The Midde Eastvore/Jordanvore Challenge
Sitting on the apartment balcony late evening as the sun goes down across Amman, Jordan. The desert coloured buildings glow as the sun sets and the ‘Call to Prayer’ echoes across the valley from the mosque next door. Men hurry along the street to the Mosque for evening prayers, the smell of garlic flavoured cooking wafts in the air mingled with aromatic spiced coffee, and in the distance horns sounds from the crazy driving/traffic in the city. Grasping a mug of cardamom flavoured Arabic coffee, some flatbread and hummus and my evening is complete. After spending the days working in a refugee camp near the Syrian border, I am as ever thankful for the little things in life – and how frigging lucky we are to live in Australia.
Out of all of the countries and regions I travel to for work, the Middle East is definitely one of my favourite. The culture and street scenes, being able to wander aimlessly in the souks (markets), the novelty of having aisles of ‘scoop your own’ spices in the supermarket. Food is central to life here, fresh and delectable food, with spices and flavours that I try desperately to recreate at home. Mezze, fresh salads using crisp produce, falafel, hummus and spicy rice – the Middle East vegetarian diet is an absolute delight. And don’t get me started on the cheeses and yoghurt. Haloumi so squeaky your head aches, falafel and schwarma kebabs via some frantic sign language/charades from the Arabic only speaking man for lunch, tangy/sour yoghurt and traditional meat dishes from the Bedouin (desert). Toto we are not in Tasmania anymore, welcome to the tasty and enchanting Middle East.
Taking the Jordanvore Challenge is pretty darn enjoyable. Most restaurants and cafes deliver so you don’t have to deal with the traffic, and the Safeway Supermarket down the road has an amazing produce section with clearly labelled ‘Produce of Jordan’ fruits and vegies, overcrowding the random ‘Bananas from Ecuador’ in the shop. Trucks piled high with produce drive around the streets with recorded Arabic male voices spruiking at high volume in a jumbled blurred angry yell. If you miss the shops the produce comes to you. This is my type of place!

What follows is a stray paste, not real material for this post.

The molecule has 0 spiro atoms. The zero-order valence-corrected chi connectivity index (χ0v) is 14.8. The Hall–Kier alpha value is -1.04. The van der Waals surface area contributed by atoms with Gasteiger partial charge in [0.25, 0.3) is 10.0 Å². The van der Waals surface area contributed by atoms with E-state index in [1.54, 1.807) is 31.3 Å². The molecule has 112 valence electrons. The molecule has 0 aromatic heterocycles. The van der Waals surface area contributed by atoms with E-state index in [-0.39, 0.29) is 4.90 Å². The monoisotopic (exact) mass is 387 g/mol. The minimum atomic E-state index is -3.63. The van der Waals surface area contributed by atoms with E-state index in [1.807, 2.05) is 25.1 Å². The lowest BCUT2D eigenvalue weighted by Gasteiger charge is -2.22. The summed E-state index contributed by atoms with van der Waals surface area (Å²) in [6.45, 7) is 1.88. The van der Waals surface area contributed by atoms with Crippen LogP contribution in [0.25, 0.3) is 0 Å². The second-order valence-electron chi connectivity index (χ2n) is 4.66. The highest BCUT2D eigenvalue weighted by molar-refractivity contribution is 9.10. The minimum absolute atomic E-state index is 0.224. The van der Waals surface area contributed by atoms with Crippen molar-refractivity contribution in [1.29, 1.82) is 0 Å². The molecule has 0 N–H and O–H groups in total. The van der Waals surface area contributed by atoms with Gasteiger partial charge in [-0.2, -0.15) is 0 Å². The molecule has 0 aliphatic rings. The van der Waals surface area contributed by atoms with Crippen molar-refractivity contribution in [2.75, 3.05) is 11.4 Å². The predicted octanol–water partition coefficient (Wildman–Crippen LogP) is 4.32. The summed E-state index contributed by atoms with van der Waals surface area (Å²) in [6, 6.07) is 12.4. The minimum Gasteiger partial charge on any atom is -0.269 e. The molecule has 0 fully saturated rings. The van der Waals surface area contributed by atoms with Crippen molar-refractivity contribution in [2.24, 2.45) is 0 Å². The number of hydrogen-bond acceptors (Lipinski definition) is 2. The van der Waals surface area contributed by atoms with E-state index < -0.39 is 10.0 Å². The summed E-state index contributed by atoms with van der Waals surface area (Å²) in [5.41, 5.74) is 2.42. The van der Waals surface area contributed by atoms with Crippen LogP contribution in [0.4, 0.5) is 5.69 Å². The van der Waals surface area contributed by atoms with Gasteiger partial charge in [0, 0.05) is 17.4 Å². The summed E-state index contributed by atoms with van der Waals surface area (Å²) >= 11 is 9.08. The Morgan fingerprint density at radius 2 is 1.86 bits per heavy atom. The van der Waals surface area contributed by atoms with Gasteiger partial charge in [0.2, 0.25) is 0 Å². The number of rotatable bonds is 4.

I may be eight hours behind Eastern Standard time in Tassie (and 30 hours in flights/transit) but I’ll still be starting the Challenge – just on a different timezone and slightly modified. By questioning the provenance of my food, buying local, experimenting with different foods and meeting the growers/sellers – and having some fun communicating across the language barriers
Wherever you are and whatever form you decide to do for the Challenge, Good luck! And most importantly, ENJOY! This is YOUR Challenge!
Next stop for this Tassievore, attempting the Israelvore Challenge and then the Turkeyvore Challenge on R&R breaks.
Note: Kym lives in Tasmania but works as an Emergency Nutrition Advisor for a number of organisations, so spends large amounts of time on deployment overseas.